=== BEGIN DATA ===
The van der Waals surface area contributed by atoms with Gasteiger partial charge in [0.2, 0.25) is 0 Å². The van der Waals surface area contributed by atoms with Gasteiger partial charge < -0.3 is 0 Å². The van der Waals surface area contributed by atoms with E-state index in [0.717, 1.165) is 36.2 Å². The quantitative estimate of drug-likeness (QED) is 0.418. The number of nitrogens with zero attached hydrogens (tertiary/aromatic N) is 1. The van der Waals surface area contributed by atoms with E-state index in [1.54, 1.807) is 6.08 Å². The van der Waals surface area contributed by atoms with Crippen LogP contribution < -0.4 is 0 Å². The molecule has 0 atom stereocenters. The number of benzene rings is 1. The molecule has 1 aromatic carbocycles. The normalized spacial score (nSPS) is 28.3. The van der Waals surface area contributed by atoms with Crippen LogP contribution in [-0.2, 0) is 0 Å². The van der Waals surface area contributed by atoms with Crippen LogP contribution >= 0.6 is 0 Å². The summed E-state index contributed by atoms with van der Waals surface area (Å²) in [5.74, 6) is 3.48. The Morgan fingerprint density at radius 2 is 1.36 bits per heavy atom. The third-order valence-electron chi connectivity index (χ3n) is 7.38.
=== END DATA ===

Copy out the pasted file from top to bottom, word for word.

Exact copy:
The van der Waals surface area contributed by atoms with Gasteiger partial charge in [0.2, 0.25) is 0 Å². The van der Waals surface area contributed by atoms with Gasteiger partial charge < -0.3 is 0 Å². The van der Waals surface area contributed by atoms with E-state index in [0.717, 1.165) is 36.2 Å². The quantitative estimate of drug-likeness (QED) is 0.418. The number of nitrogens with zero attached hydrogens (tertiary/aromatic N) is 1. The van der Waals surface area contributed by atoms with E-state index in [1.54, 1.807) is 6.08 Å². The van der Waals surface area contributed by atoms with Crippen LogP contribution < -0.4 is 0 Å². The molecule has 0 atom stereocenters. The number of benzene rings is 1. The molecule has 1 aromatic carbocycles. The normalized spacial score (nSPS) is 28.3. The van der Waals surface area contributed by atoms with Crippen LogP contribution in [-0.2, 0) is 0 Å². The van der Waals surface area contributed by atoms with Crippen LogP contribution >= 0.6 is 0 Å². The summed E-state index contributed by atoms with van der Waals surface area (Å²) in [5.74, 6) is 3.48. The Morgan fingerprint density at radius 2 is 1.36 bits per heavy atom. The third-order valence-electron chi connectivity index (χ3n) is 7.38.